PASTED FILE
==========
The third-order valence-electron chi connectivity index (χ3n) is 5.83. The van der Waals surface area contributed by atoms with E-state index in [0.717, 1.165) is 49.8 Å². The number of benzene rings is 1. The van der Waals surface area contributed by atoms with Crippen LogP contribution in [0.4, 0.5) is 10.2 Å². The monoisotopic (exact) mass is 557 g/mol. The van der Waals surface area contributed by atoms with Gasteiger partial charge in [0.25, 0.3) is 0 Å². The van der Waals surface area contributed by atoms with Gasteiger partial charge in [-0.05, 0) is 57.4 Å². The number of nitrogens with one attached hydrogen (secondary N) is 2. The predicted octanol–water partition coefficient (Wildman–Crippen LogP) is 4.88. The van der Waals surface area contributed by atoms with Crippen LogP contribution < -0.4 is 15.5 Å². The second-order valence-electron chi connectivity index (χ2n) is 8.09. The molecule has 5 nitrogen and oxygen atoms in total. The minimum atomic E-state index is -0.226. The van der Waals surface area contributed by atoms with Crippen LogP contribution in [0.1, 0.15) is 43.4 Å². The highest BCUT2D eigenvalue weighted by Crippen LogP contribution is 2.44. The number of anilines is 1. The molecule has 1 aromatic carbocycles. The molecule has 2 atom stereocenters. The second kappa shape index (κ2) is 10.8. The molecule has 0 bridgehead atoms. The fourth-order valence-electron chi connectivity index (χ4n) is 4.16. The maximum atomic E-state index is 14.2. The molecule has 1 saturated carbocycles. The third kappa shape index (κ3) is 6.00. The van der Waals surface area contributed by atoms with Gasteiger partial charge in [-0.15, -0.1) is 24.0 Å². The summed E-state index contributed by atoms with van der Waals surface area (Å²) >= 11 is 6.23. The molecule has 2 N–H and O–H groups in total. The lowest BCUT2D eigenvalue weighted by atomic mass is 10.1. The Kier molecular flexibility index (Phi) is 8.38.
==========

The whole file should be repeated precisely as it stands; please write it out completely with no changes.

The third-order valence-electron chi connectivity index (χ3n) is 5.83. The van der Waals surface area contributed by atoms with E-state index in [0.717, 1.165) is 49.8 Å². The number of benzene rings is 1. The van der Waals surface area contributed by atoms with Crippen LogP contribution in [0.4, 0.5) is 10.2 Å². The monoisotopic (exact) mass is 557 g/mol. The van der Waals surface area contributed by atoms with Gasteiger partial charge in [0.25, 0.3) is 0 Å². The van der Waals surface area contributed by atoms with Gasteiger partial charge in [-0.05, 0) is 57.4 Å². The number of nitrogens with one attached hydrogen (secondary N) is 2. The predicted octanol–water partition coefficient (Wildman–Crippen LogP) is 4.88. The van der Waals surface area contributed by atoms with Crippen LogP contribution < -0.4 is 15.5 Å². The second-order valence-electron chi connectivity index (χ2n) is 8.09. The molecule has 5 nitrogen and oxygen atoms in total. The minimum atomic E-state index is -0.226. The van der Waals surface area contributed by atoms with Crippen LogP contribution in [0.1, 0.15) is 43.4 Å². The highest BCUT2D eigenvalue weighted by Crippen LogP contribution is 2.44. The number of anilines is 1. The molecule has 1 aromatic carbocycles. The molecule has 2 atom stereocenters. The second kappa shape index (κ2) is 10.8. The molecule has 0 bridgehead atoms. The fourth-order valence-electron chi connectivity index (χ4n) is 4.16. The maximum atomic E-state index is 14.2. The molecule has 1 saturated carbocycles. The third kappa shape index (κ3) is 6.00. The van der Waals surface area contributed by atoms with Gasteiger partial charge in [-0.15, -0.1) is 24.0 Å². The summed E-state index contributed by atoms with van der Waals surface area (Å²) >= 11 is 6.23. The molecule has 2 N–H and O–H groups in total. The lowest BCUT2D eigenvalue weighted by atomic mass is 10.1. The Kier molecular flexibility index (Phi) is 8.38.